Vulvar Neoplasia indicates an abnormal proliferation of cells in the vulva. This is one of the symptoms of HPV.
See Cervical Intraepithelial Neoplasia for a thorough introduction on vulvar neoplasia and more information on abnormal cell proliferation on the cervix, also known as cervical cancer.
Why be treated with invasive western therapies, when Traditional Chinese Medicine offers holistic treatment in the fight against HPV?
Vulvar Intraepithelial Neoplasia (VIN) Classifications
- Nonneoplastic Epithelial Disorders of the Skin and Mucosa: Lichen sclerosus, squamous hyperplasia, or other dermatoses.
- Mixed Nonneoplastic & Neoplastic Epithelial Disorders
- Intraepithelial Neoplasia & Genital Warts: Squamous intraepithelial neoplasia of types VIN1, VIN2, and VIN3 (Severe dysplasia or carcinoma in situ). This can also include nonsquamous intraepithelial neoplasia, Paget’s disease and non-invasive tumors of the melanocytes.
- Invasive Tumors: this includes vulvar intraepithelial neoplasia (VIN)
New terminology of squamous VIN include VIN of the usual type, warty type, basaloid type, mixed (warty/basaloid) type and differentiated type.
VIN commonly presents in young women, often in their 30s and 40s. It tends to be multifocal and is strongly associated with cigarette smoking. The similarities between the warty and basaloid subtypes are numerous and include association with high-risk HPV types, particularly HPV 16, multicentric involvement of the lower genital tract, absence or near absence of p53 expression (involved in tumor suppression) and premalignancy (although regression is less likely and progression to invasion more likely with the basaloid type). While warty-basaloid VIN has been divided into basaloid and warty subtypes, a distinction which may be clinically relevant, the reproducibility of this subclassification has not yet been proven
The term “genital warts” is commonly applied to lesions secondary to low-risk HPV types, particularly HPV 6 and 11; they cause about 90% of external HPV lesions. Because these are due to low-risk non-carcinogenic HPV, they are rarely associated with cancer. The only exception is the very rare verrucous (Bushke-Lowenstein) carcinoma, which is due to HPV 6. Condylomata acuminata may resolve spontaneously without treatment due to immune regression. Reported rates of spontaneous regression are about 17-20% per every 3 months of follow-up. However, some may persist for many years. Any genital wart that does not respond to treatment should be biopsied to exclude cancer or precancer (VIN3).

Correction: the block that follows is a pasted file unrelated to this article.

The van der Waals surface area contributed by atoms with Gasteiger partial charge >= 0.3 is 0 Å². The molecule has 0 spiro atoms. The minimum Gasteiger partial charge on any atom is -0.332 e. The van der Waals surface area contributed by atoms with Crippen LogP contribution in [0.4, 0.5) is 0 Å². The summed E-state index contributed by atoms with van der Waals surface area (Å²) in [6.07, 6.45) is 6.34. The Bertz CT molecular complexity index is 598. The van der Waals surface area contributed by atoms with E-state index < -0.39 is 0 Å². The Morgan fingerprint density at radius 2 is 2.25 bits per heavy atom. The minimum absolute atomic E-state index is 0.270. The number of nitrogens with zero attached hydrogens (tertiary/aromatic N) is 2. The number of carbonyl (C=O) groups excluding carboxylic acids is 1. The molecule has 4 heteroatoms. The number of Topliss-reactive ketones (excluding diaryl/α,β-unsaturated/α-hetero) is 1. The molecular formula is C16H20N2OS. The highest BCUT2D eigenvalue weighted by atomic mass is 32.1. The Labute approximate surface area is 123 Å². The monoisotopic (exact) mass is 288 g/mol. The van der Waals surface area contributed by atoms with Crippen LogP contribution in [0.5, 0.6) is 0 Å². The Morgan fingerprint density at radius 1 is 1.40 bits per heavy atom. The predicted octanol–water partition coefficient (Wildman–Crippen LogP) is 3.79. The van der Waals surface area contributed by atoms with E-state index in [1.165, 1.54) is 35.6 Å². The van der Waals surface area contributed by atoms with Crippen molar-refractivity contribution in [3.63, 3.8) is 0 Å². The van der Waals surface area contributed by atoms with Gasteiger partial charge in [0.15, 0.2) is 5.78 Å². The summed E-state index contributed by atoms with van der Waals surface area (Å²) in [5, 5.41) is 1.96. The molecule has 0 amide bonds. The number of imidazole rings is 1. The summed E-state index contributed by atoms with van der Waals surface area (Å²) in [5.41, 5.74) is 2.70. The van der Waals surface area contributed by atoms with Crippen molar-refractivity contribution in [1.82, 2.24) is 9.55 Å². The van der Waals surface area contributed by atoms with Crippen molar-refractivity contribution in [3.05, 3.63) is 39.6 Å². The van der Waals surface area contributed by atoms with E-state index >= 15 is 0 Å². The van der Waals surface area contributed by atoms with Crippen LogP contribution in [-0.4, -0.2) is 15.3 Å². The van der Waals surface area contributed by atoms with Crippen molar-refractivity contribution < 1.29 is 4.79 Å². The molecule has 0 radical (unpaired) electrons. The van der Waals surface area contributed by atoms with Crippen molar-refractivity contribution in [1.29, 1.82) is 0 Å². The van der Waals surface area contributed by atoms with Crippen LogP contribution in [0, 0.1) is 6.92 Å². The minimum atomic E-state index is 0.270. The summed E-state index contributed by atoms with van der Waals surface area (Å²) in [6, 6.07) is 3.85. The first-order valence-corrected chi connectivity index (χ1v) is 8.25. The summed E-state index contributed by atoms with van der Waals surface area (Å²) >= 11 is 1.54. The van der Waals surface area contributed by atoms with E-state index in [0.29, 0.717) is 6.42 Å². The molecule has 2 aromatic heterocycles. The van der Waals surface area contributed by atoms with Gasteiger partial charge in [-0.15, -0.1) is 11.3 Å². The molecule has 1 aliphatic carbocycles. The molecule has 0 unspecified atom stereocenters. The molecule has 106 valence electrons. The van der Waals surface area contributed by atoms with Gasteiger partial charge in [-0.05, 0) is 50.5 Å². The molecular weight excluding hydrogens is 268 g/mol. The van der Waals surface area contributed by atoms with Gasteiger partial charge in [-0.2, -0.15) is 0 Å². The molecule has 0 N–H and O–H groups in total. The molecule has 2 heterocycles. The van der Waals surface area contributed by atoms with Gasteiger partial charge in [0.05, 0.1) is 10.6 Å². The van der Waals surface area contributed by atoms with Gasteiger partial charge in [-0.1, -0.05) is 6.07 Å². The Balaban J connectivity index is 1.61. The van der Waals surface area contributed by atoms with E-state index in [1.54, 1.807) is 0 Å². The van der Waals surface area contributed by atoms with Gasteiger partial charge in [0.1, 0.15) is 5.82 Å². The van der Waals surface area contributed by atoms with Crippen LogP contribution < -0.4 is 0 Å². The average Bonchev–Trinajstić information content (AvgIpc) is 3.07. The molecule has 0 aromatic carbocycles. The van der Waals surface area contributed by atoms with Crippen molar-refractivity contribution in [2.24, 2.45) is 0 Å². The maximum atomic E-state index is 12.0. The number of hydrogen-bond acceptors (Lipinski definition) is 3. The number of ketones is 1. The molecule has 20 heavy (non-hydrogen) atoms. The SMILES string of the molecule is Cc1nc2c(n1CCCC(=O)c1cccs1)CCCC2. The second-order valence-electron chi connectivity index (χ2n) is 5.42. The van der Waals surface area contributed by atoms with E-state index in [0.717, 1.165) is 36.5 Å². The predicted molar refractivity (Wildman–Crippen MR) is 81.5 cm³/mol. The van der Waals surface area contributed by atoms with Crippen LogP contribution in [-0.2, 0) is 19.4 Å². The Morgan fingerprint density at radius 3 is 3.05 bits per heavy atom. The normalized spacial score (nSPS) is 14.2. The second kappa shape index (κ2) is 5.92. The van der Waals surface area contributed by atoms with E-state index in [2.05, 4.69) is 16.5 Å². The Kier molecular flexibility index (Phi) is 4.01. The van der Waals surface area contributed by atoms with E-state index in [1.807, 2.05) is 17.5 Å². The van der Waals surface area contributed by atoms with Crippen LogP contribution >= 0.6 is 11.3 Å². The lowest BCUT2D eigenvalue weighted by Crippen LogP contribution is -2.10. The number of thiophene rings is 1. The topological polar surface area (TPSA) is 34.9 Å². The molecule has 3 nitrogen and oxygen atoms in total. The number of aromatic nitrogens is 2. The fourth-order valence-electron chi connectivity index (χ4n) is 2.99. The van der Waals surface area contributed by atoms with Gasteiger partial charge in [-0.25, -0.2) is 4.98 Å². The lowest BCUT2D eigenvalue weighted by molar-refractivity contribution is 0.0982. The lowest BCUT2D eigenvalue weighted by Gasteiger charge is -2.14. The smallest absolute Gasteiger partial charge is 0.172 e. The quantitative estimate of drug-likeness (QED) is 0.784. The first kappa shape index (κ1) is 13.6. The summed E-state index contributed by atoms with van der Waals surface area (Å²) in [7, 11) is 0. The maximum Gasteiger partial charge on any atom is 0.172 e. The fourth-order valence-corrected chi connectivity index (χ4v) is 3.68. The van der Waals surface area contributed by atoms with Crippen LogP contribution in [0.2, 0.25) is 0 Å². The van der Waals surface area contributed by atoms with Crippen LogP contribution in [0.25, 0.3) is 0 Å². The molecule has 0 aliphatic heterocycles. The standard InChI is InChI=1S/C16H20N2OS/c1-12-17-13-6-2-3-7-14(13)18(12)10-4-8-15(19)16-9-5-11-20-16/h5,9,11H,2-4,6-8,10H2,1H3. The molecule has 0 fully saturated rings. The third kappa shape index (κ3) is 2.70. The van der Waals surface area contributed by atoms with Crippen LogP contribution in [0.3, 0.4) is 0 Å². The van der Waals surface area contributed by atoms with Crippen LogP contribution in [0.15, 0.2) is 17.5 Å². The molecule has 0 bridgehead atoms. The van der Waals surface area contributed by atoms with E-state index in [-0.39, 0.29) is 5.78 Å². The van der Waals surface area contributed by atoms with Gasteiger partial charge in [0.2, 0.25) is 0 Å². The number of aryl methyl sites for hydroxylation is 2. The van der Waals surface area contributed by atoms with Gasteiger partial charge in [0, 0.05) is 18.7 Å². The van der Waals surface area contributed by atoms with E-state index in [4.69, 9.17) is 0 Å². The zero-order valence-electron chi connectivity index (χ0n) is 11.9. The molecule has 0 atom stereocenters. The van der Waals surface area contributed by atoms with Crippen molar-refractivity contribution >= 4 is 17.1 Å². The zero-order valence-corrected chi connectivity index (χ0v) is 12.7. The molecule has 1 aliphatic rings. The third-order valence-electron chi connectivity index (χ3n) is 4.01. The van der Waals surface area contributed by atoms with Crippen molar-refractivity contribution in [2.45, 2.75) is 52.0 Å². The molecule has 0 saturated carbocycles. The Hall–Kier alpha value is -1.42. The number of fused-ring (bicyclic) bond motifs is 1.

Any genital bump due to HPV is in essence a ‘genital wart’. This includes the papular, often pigmented, usually multifocal lesions caused most commonly by HPV 16; histology of these lesions will most often be high-grade and depending on the location called, vulvar intraepithelial neoplasia (VIN2, 3), perianal intraepithelial neoplasia (PAIN2,3), and penile intraepithelial neoplasia (PIN2,3). The common name applied by dermatologists to singular or multiple HPV-induced papular lesions is Bowenoid papulosis.
Despite the high-grade histologic appearance, these lesions may also resolve spontaneously and often resolve with the same treatments commonly used for condyloma acuminata and other HPV lesions caused by low-risk HPV types. Although some regress, since progression to cancer can occur, all high grade intraepithelial neoplasia should be treated.
High-grade precancer at-risk for invasion (VIN3, PIN3) is most commonly a solitary lesion that is larger than the more “acute” multifocal papules described above, or may cover large areas of the external genitalia with thickened, flat, often multicolored (red, white and pigmented) epithelium. Such lesions require either multiple biopsies to rule out invasion prior to laser ablation, or excised in their entirety.
In terms of presentation, HPV-related VIN (VIN usual) tends to be asymptomatic and is often discovered at the time of evaluation for an abnormal Pap smear or genital warts. Lesions may occur anywhere on the vulva, including the periurethral and perianal areas, and are often multifocal. Lesions are usually elevated and have a rough surface, although flat lesions can be seen. The color can be brown, white, gray or red. Biopsy of any suspicious areas should be liberally undertaken. Because multicentric disease is commonly encountered, particularly in younger women, a complete exam should include the cervix and vagina. Up to 50% of women with VIN will have antecedent or concomitant lower genital tract neoplasia, usually cervical or vaginal intraepithelial neoplasia. Vulvoscopy can be of help to magnify diseased areas. Vascular changes seen on cervical colposcopy are often not seen on the vulva.